July 2nd, 2007
In the flicker discussion group Gary Weinheimer gives us a great example of the difference between using a single strobe (the photo above) and using 3 strobes (the photo below).
The point I want to raise is that after you master the basics like straight walls, correcting lens distortion and getting white balance correct, the single most important factor that contributes to the quality of an interior image is what approach you use for lighting.
There seems to be a natural progression in real estate photographers approach to lighting:
- No lighting equipment – just using a tripod
- No lighting equipment and use photo-editing and/or HDR techniques
- A single on camera strobe used in automatic mode
- A single on camera strobe used in manual mode
- Multiple strobes
Each one of these lighting approaches give successively better results. An to my eye multiple strobes give the best results. I was satisfied with a single on-camera strobe until I saw the results that Gary, Scott, Aaron and M. James were getting with multiple strobes.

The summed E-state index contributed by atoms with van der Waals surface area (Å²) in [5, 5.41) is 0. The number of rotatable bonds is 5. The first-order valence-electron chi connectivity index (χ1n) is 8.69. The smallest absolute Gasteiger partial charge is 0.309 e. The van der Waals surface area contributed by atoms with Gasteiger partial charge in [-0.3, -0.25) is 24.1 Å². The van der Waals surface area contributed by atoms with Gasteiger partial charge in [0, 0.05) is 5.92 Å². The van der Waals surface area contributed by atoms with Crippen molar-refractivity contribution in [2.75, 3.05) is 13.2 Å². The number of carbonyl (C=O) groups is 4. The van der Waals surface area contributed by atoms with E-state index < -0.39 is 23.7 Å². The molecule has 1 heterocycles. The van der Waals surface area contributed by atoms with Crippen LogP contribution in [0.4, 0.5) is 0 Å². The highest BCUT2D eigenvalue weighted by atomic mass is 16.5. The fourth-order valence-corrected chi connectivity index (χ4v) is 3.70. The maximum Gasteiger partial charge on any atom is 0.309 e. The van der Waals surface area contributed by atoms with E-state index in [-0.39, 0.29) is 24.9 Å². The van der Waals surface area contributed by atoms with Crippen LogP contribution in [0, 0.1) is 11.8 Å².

Make no mistake this technique is more difficult to master. There is more equipment to carry but to me carrying a little more equipment and learning these techniques is worth the effort.
I know that some will argue that one can get good results by using HDR techniques via software like Photomatix. But I see very few interior shots processed with Photomatix that do not have strange and noticeable artifacts.
So to summarize, all of these lighting approaches work well in many situations but I believe that being able to take complete control of the interior lighting by using multiple strobes gives the best results in the widest number of situations.
7/6/07 Update: I just noticed that David Hobby over at the Strobist has a better description than I’ve done of this lighting progression. David calls it “The Lighting Journey” and describes seven levels that photographers pass through as they strive to improve their lighting technique. David describes this phenomena beautifully.